According to Seattle law enforcement, a Thursday night accident in South Seattle involving a van claimed the life of a pedestrian.
The accident report shows that a man in a wheelchair was wheeling out into the crosswalk on the north side of Rainier Avenue South at Martin Luther King Jr. Way South when a van heading north drove up, hitting him.
Witnesses told police the victim was trying to cross the street against the red pedestrian signal.
After the crash, the 51-year-old victim was rushed to the hospital where he later died as a result of his injuries.
Officials said the driver remained at the scene and cooperated with the authorities as they investigated. No other information regarding the accident was disclosed.
As officials investigate, we can’t help but to think that pedestrian accidents remain a reason for concern. Especially when we analyze official pedestrian accident data coming from federal regulators.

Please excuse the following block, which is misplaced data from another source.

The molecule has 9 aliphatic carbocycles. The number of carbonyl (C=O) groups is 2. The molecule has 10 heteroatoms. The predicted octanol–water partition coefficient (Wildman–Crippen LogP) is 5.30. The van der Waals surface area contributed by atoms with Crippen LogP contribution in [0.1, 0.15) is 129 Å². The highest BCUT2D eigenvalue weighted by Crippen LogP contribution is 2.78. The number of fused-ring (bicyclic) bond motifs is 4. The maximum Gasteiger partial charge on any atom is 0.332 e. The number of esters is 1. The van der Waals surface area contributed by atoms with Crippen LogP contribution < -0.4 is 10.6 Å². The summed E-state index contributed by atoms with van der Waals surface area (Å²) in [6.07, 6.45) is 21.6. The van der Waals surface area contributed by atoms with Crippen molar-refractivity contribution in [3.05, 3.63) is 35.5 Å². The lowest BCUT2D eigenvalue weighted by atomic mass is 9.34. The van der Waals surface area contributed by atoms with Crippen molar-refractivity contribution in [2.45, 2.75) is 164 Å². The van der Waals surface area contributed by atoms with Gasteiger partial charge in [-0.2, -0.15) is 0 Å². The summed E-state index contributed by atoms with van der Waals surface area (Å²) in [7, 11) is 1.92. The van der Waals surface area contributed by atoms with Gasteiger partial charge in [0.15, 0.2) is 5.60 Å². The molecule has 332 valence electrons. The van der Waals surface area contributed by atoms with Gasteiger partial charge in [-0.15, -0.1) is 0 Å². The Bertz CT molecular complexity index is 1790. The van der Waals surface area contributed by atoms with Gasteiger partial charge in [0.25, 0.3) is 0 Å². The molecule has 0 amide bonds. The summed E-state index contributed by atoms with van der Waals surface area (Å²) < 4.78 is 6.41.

NHTSA: Fatal Pedestrian Accidents Account For 16% Of Traffic Fatalities
The last thorough study on pedestrian accidents carried out by the National Highway Traffic Safety Administration (NHTSA) examined 2017 data to learn that 17% of all deadly traffic accidents involve pedestrians.
While there was a 1.7% decrease in deadly pedestrian accidents in 2017 when compared to 2016’s numbers, 5,977 people were killed in pedestrian vs. auto accidents during 2017 alone. Sadly, nearly one-fifth (19%) of the children under 14 killed in traffic accidents then were pedestrians.
While officials still haven’t fully researched the data for the last couple of years, these numbers show that too many pedestrians are still dying in traffic accidents.
We hope that reports such as this help to remind both drivers and pedestrians that they should observe traffic rules to avoid collisions at all times.
If you’re a driver, take the necessary precautions to prevent pedestrian accidents by staying alert, avoiding distractions, and approaching crosswalks with caution.
For more on the South Seattle accident, follow this link for the full report.